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Australian Edge: Down Under Digest

By David Dittman on September 5, 2011

“If it involves gas, there’s a better-than-even chance that it will involve APA.” That’s the straight-up observation of the domestic market offered by APA Group Ltd (ASX: APA, OTC: APAJF) managing director and CEO Mick McCormack during a conference call to discuss his company’s fiscal 2011 (ended Jun. 30) results.

Australia’s leading gas transportation company has interests in almost 12,000 kilometers of natural gas pipeline infrastructure all over the country. It runs more than 2,300 kilometers of gas distribution networks in south east Queensland as well as gas and liquefied natural gas (LNG) storage facilities and gas processing facilities. APA owns and operates assets in each mainland state and territory in a country that never felt the sting of recession that afflicted every other developed nation and most of the emerging world as well. The company has been paying dividends since 2001, and it’s raised its payout consistently for a decade.

The company manages and operates all its assets and also provides management and operation services to companies in its energy investment portfolio, including gas transmission and distribution company Envestra Ltd (ASX: ENV, OTC: EVSRF). The “great bulk” of its annual revenue is secured by long-term contracts with high-credit-quality entities such as government-owned energy generators and regulated returns. That’s an important point to keep in mind on days like these, when the action in global stock markets suggests the end is nigh. Because basically everything it does is underwritten by long-term contracts or regulatory arrangements, it has no commodity-price risk. That’s another key if you need steady, reliable income from your investments.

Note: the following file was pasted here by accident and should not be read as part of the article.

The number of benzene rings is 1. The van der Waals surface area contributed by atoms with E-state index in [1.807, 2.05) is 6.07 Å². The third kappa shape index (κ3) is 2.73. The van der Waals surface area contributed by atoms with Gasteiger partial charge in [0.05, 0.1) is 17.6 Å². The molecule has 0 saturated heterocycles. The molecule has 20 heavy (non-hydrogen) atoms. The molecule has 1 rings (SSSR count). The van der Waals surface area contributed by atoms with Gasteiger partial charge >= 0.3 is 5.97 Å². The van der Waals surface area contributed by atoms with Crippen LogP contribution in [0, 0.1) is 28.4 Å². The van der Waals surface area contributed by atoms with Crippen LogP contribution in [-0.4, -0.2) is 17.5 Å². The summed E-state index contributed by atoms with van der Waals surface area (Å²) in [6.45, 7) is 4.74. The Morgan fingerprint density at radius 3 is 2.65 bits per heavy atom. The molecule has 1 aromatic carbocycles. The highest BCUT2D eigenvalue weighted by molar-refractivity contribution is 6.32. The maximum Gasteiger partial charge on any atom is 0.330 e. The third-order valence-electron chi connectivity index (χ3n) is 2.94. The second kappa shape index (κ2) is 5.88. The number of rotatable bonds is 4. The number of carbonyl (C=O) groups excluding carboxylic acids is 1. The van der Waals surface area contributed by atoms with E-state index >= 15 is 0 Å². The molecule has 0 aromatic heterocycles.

Over the last four years–a period that includes the integration of a number of assets acquired during the preceding two years and overlaps with some of the worst global economic conditions since the 1930s–APA has grown operating cash flow by 17.8 percent per year. Active on the acquisitions front and aggressively funding organic growth, APA is well-positioned for further expansion as Australia flirts with regulation of carbon dioxide (CO2) emissions and new discoveries of natural gas fields and technological advances that make tight and shale gas more accessible drive demand for infrastructure.

APA is able to maintain its stable yet growing profile because it has good access to capital. It raised AUD300 million in equity capital in late June, the net proceeds of which will cover the fiscal 2012 capital expenditures (CAPEX). It sports investment-grade credit ratings from Standard & Poor’s and Moody’s Investor Services, and it’s been able to refinance AUD1.8 billion over the past four years. Debt-to-debt plus equity was down to 66.2 percent as of Jun. 30 from 70 percent a year ago. Management is working to keep this ratio between 65 and 70 percent. The forecast for fiscal 2012 is 68 percent.

APA backs the first and to date still the only 10-year bond in the Australian medium-term note (MTN) market by a BBB rated issuer, a sign of the support the company has from its domestic investment community. The 7.75 percent coupon was about 265 basis points above the comparable Australian government bond at the time of issue.

APA has AUD900 million of relatively cheap bank debt coming due in June 2012. Management anticipates paying higher interest costs in 2012–between AUD260 million and AUD265 million, up from an above-forecast AUD247 million in fiscal 2011. The company has already successfully rolled over AUD1.8 billion over the past two and a half years, so access to credit won’t be a problem. It won’t be able to get it done at comparable rates, however.